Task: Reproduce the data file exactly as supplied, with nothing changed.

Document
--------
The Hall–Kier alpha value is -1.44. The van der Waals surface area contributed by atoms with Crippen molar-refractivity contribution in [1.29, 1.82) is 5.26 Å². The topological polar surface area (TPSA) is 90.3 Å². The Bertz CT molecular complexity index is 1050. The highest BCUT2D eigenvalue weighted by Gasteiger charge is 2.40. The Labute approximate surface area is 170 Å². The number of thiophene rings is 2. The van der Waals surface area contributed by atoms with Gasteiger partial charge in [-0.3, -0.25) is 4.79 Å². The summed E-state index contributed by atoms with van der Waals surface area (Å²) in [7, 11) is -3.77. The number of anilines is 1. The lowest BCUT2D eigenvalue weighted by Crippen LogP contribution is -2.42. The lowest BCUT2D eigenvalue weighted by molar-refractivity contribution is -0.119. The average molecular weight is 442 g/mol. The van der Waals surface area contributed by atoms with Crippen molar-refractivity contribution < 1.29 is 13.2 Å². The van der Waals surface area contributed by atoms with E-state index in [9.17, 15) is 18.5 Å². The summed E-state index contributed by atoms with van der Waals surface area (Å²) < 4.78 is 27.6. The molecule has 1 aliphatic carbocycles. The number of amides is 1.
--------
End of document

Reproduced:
The Hall–Kier alpha value is -1.44. The van der Waals surface area contributed by atoms with Crippen molar-refractivity contribution in [1.29, 1.82) is 5.26 Å². The topological polar surface area (TPSA) is 90.3 Å². The Bertz CT molecular complexity index is 1050. The highest BCUT2D eigenvalue weighted by Gasteiger charge is 2.40. The Labute approximate surface area is 170 Å². The number of thiophene rings is 2. The van der Waals surface area contributed by atoms with Gasteiger partial charge in [-0.3, -0.25) is 4.79 Å². The summed E-state index contributed by atoms with van der Waals surface area (Å²) in [7, 11) is -3.77. The number of anilines is 1. The lowest BCUT2D eigenvalue weighted by Crippen LogP contribution is -2.42. The lowest BCUT2D eigenvalue weighted by molar-refractivity contribution is -0.119. The average molecular weight is 442 g/mol. The van der Waals surface area contributed by atoms with Crippen molar-refractivity contribution < 1.29 is 13.2 Å². The van der Waals surface area contributed by atoms with E-state index in [9.17, 15) is 18.5 Å². The summed E-state index contributed by atoms with van der Waals surface area (Å²) < 4.78 is 27.6. The molecule has 1 aliphatic carbocycles. The number of amides is 1.